As strange as it may appear to those who are not familiar with the state and history of Latin studies in modern Greece, this is the first complete and fully annotated Greek translation of Cicero’s On the Republic. The deep-rooted aversion of the modern Greek educational and cultural establishment towards Latin language and literature—which is usually regarded as strange and inferior to Classical Greek—has ensured that many important Latin masterpieces, including most of Cicero’s works, remain untranslated to this day. In the last two decades there has been slow progress, but there is still a lot to be done.
Deligiannis’ aim is a double and noble one. On the one hand he wants, as he explicitly says in his Foreword (p. 9), to produce a modern scholarly edition for the use of academic teaching; on the other hand he wants to familiarize modern Greek readers with a historical text whose content he considers to be of significant relevance to the present political situation.
His book begins with a general and comprehensive introduction (pp.17–38) to the historical and political conditions that led the middle-aged consular Cicero to write a theoretical treatise in dialogue form on the history and nature of the Roman republic. He goes on with a thorough and precise discussion of title, structure, content and style of the Republic. There is little in this part of the Introduction (pp. 21–28) that the informed reader does not already know from other editions. The same applies to the section labeled "Models and sources" (pp. 28–31), where one would have expected a longer analysis devoted to the "Significance, influence and survival of the text" (pp. 31–33). Indeed Deligiannis discusses only briefly the ancient influence on such writers as Lactantius, Augustine and Isidore of Seville. Such important periods as the Renaissance or the Enlightenment remain beyond his consideration. Fortunately Deligiannis has more to say on matters of the transmission of the text and textual criticism. While presenting J. G. F. Powell’s text from 2006 with only slight changes, he differs from Powell by taking up the difficult and highly original task of classifying the many uncertain fragments and assigning them to suitable books. The single error I could find in the Latin text (perhaps a typo, although it seems unlikely) is in 1, 62, 23: tum secessiones plebe instead of plebei.
Deligiannis’ translation is accurate and erudite. As far as the transfer of Latin terms into Greek is concerned, this text sets standards for all future Greek translators of Latin literature. Even so his translation is not free of flaws and errors. There are, for example, confounding translations of the term senatus. Should it be translated with the antique γερουσία or the more modern and more usual σύγκλητος? Deligiannis uses both options alternately (see 1, 32, 2; 2, 17, 31; 2, 23, 20; 2, 43, 27). Consilium in 1, 55 is rendered twice with the ethical σύνεση, but a more precise translation in this highly political context would be εὐβουλία, which Deligiannis uses at 2, 30, 32. In 4, 6, i (disciplina verecundiae) his choice ἐμφύσηση τῆς αἰδημοσύνης is highly debatable. Particularly unfortunate is the definition of comedy at 4, 11, ii (speculum consuetudinis, imaginem veritatis). Deligiannis translates it as καθρέπτης τῆς συνήθους συμπεριφορᾶς, εἰκόνα τῆς αλήθειας, but in this case consuetudo means rather "everyday life"(κάτοπτρο τοῦ καθημερινοῦ βίου) and veritas makes more sense as "reality" (εἰκόνα τῆς πραγματικότητας) than "truth". In 1, 50 rex importunus doesn’t mean βασιλιάς σκληροτράχηλος but rather "a reckless or ruthless king". Equally unfortunate is πατερναλιστικό for patrium in 1, 65, 32–65, 1, which through its populist undertone produces a sense differing widely from Cicero’s intention. Rendering Marco vero Catoni, homini … novo as χωρίς προγονικές καταβολές does not make sense, since Cato the Elder did have ancestors, though not politically active or significant ones. Deligiannis has a weakness for using learned, even highbrow terms, for example διαπόντιεςfor transmarinis (2, 28, 23–24). However, this leads him occasionally to use uncommon grammatical forms, for example εκλέχθηκε instead of normal form εξελέγη (2, 35, 12).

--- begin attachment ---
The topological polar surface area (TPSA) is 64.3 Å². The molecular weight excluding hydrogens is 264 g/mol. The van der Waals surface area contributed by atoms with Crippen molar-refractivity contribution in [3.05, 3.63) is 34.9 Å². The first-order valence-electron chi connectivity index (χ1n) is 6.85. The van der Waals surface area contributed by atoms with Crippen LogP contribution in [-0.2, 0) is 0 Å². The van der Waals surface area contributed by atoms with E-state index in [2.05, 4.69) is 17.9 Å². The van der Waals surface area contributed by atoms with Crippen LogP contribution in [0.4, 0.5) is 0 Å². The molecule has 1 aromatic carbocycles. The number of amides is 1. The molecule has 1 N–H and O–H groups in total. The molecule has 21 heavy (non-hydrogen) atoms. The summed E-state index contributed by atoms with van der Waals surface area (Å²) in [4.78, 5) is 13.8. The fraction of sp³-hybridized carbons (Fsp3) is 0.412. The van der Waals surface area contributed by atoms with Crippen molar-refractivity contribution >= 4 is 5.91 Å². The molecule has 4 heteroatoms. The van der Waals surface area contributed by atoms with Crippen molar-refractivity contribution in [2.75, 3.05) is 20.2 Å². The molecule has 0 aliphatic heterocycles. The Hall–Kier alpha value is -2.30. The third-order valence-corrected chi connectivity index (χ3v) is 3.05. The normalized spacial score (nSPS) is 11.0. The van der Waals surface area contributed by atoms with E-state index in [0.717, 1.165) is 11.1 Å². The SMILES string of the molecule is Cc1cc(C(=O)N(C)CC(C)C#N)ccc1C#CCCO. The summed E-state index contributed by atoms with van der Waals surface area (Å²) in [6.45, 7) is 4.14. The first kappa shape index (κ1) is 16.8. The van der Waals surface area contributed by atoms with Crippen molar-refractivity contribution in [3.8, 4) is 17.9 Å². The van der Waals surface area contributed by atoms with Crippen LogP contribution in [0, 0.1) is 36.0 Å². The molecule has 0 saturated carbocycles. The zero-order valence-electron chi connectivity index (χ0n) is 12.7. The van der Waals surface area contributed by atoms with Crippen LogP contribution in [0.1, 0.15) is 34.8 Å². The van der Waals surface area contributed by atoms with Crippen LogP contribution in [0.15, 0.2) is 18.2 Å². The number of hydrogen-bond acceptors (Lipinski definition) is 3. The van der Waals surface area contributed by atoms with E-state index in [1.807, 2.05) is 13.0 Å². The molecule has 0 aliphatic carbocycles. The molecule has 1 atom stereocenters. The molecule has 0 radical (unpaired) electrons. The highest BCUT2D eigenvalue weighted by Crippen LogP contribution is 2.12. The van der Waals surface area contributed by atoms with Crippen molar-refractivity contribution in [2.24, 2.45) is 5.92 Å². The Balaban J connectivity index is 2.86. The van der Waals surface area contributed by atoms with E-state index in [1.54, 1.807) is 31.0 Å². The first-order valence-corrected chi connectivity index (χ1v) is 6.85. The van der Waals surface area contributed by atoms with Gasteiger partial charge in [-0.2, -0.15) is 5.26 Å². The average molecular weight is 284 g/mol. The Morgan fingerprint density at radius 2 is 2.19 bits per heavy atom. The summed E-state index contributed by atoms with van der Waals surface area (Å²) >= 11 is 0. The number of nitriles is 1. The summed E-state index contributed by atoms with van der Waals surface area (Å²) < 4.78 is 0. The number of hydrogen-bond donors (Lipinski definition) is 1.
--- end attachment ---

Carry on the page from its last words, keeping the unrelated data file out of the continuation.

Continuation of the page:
The extensive commentary, which abounds in useful historical, factual, biographical information and exegetic analysis, is the crowning result of high erudition, intensive research and hard work. But it is also written in an old-fashioned, demanding, erudite manner that will discourage many of its intended modern readers. Besides, it is lengthy and contains redundancies; it could have been reduced to half of its present length. Reading this exuberant commentary is made more difficult by the extremely dense line spacing of the text, which is, of course, no fault of the commentator.
In sum: the first complete edition of Cicero’s On the Republic in Greek is by Greek standards (and perhaps not only for them) an important achievement that fulfills only the first of two goals set by its author, namely, its scholarly character. The second goal—to introduce modern Greek people to Cicero’s political philosophy—is undermined by the author’s indifference to establishing points of reference between the ancient and modern worlds.